Originally appeared in October 21, 2002 Knoxville News-Sentinel
As computers gain power science is the beneficiary
In the high-flying world of supercomputing, some of the numbers are stratospheric.
Oak Ridge National Laboratory's "Cheetah," an IBM supercomputer, is able to perform 4 1/2 trillion calculations per second.
In computer lingo, that's called 4 1/2 teraflops, and it currently ranks eighth in the world.
Fast? If the first caveman had performed a calculation every minute until the present, he still would not have equaled what Cheetah can do in one second.
But Oak Ridge has its sights set much higher. The laboratory is working with Cray Corp. to build a supercomputer that will surpass the capabilities of Japan's Earth Simulator (40 teraflops) sometime in 2004.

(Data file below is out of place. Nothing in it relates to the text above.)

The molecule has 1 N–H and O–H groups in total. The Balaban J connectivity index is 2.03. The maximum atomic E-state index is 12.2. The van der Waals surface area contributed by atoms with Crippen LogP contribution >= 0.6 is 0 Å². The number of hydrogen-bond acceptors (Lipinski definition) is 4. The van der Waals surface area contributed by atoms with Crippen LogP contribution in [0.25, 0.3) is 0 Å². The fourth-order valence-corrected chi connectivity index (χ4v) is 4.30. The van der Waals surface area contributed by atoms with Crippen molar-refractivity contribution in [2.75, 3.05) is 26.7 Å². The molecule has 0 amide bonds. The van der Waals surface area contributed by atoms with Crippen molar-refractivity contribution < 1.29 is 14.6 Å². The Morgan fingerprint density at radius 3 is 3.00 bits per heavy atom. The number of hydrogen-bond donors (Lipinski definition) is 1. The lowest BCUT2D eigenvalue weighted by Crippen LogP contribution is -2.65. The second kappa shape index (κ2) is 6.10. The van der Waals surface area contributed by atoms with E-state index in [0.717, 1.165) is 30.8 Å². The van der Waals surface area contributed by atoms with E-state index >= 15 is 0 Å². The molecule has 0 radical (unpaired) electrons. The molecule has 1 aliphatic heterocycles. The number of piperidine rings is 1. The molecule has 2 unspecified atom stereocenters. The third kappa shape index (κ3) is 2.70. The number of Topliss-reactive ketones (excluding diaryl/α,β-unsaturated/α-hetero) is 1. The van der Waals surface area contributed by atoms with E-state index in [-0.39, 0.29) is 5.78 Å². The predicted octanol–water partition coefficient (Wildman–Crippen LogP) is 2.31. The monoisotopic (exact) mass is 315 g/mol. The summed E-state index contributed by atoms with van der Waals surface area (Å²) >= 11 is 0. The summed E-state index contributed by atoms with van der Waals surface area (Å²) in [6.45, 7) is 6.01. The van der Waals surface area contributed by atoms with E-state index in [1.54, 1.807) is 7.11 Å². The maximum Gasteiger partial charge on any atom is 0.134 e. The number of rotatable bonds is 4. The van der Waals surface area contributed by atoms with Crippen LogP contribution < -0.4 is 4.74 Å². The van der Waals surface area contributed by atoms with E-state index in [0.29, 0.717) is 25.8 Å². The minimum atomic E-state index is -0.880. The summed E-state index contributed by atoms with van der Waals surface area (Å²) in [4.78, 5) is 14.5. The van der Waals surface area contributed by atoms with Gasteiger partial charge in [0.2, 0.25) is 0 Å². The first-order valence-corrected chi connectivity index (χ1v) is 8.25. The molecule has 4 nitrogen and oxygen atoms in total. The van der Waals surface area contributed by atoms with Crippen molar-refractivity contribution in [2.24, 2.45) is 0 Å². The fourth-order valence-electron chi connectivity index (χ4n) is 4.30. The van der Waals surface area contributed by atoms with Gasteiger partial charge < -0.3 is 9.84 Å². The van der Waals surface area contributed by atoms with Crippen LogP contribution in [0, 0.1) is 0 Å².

If that happens, it will be the third time in history that ORNL has wielded the world's fastest computer.
Thomas Zacharia, the associate director for computational sciences, said he wants to have a petaflop machine - capable of 1,000 trillion calculations per second - operating by 2007 or thereabouts.
According to his scenario, ORNL supercomputers would reach 50 teraflops in 2004, 150 teraflops in 2005, and 800 teraflops in 2006.
That, of course, is a stunning rate of progress, and Zacharia struggles to catch his breath when talking about the challenges in front of him.
But he insists the lab's goal is more than just crunching numbers with unprecedented speed.
"It's about the science: biology and materials and climate change. ... We want to provide researchers a compelling tool to do advanced computational science. Our aspiration is to lead the charge for this nation in the area of scientific computing, and I'm convinced we will."
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Mirrored with permission.